The Hydro-dynamics of the Woodbine Aquifer, Collin County, Texas

These materials were developed by Lance Christian, Department of Geography, University of Texas at Austin, 1998. These materials may be used for study, research, and education in not-for-profit applications. If you link to or cite these materials, please credit the author, Lance Christian, The Geographer's Craft Project, Department of Geography, The University of Colorado at Boulder. These materials may not be copied to or issued from another Web server without the author's express permission. Copyright 1998. All commercial rights are reserved. If you have comments or suggestions, please contact the author or Kenneth E. Foote at

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The Research Question

The water of the Woodbine aquifer supplies water for agriculture and for urban and suburban development in Collin County, Texas.  How has this use altered the aquifer over the past twenty years?


What is an Aquifer?

    We have all heard the term "aquifer" while growing up. It is used in the media, and it has been the subject of numerous political debates in Austin, but what exactly, is an aquifer? Translated from its Latin roots: aqua meaning "water" and ferre  "to bear", aquifer means water-bearing (Long 1974, p.466), but a water bearing what?  The term is applied geologically to rocks which store water within the earth. Hamblin (1989) defines an aquifer as "a permeable stratum or zone below the Earth's surface through which groundwater moves." Although this definition is from a geologic perspective, many hydro-geologists may add an additional parameter to the criteria. The volume of water and rates of flow are also important factors in specifically defining an aquifer. "Other kinds of material that are not good conductors of fluid can be induced to yield their water under special circumstances." (Long 1974, p.466) Therefore, because water can be extracted from a rock stratum does not necessarily mean that it is an aquifer. Drever (1988) addresses this problem with his definition: "an aquifer is a water-saturated rock with sufficient porosity and permeability to be a usable source of water for wells." This introduces a humanistic aspect to an often conceptualized physical phenomenon.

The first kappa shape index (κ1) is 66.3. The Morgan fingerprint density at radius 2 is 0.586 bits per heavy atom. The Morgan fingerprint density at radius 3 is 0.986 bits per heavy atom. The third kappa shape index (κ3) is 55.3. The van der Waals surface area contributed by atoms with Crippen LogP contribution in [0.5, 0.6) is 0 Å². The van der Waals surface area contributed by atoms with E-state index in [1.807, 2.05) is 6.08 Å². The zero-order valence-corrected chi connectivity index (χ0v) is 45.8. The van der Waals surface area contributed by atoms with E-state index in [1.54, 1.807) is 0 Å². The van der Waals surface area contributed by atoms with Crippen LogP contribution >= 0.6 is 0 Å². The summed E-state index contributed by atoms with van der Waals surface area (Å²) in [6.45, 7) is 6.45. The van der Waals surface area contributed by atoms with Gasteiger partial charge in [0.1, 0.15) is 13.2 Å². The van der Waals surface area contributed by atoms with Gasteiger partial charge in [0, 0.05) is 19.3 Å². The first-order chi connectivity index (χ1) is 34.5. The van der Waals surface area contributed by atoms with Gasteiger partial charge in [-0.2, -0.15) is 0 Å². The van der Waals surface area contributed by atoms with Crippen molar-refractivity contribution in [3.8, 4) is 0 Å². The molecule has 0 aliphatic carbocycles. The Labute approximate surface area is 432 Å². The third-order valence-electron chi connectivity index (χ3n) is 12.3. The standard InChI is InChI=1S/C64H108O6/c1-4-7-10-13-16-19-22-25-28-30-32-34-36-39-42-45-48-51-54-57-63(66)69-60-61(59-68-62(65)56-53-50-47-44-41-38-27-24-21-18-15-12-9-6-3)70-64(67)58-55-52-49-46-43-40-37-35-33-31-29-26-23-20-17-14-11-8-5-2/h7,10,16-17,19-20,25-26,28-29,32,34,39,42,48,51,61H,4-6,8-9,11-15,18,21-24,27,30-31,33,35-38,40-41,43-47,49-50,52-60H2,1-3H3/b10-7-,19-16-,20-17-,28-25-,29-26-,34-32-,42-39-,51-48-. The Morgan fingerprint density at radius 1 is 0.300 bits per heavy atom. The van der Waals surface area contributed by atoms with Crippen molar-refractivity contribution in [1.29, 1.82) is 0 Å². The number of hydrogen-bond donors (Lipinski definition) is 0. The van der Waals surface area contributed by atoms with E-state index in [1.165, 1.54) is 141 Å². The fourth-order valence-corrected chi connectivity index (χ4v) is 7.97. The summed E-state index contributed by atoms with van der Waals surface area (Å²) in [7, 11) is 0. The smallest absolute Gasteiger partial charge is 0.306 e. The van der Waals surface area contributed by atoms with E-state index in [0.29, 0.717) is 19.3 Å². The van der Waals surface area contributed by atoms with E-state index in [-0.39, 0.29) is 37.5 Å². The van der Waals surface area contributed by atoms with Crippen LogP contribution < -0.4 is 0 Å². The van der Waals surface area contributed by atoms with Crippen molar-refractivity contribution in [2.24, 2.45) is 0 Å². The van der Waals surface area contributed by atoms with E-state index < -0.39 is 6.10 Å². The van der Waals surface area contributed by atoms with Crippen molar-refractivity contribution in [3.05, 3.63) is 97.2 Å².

Groundwater was recognized thousands of years ago and was utilized by the ancients through springs and wells. The source of groundwater, however, puzzled early scientists for centuries. Early theories by the philosphers proposed groundwater replenishment from the seas through "underground rivers" flowing inland, while percolation through the soils filtered the salts from the seawater. During the seventeenth century, two French scientists, P. Perrault and E. Mariotte, established the plausibility of continental precipitation as the source of recharge for groundwater reservoirs. Through experimental measurements of the Seine River they demonstrated that the annual discharge from the river was less than 1/6th of the annual precipitation in its catchment (Long, 1974, p.463). Where was the rest of the water going? Infiltration into the earth was theorized to account for the remaining precipitation, as well as, provide an alternative source of groundwater recharge. In 1856, modern studies of groundwater began with a French engineer named Henri Darcy "who was commissioned to develop a water-purification system for the city of Dijon, France". (Long, 1974, p.466) He constructed the first experimental apparatus to study the flow characteristics of water through the earth. From his experiments, he derived an equation known as Darcy's Law. This law describes the flow of water in nature and has become one of the fundamental building blocks in understanding groundwater systems.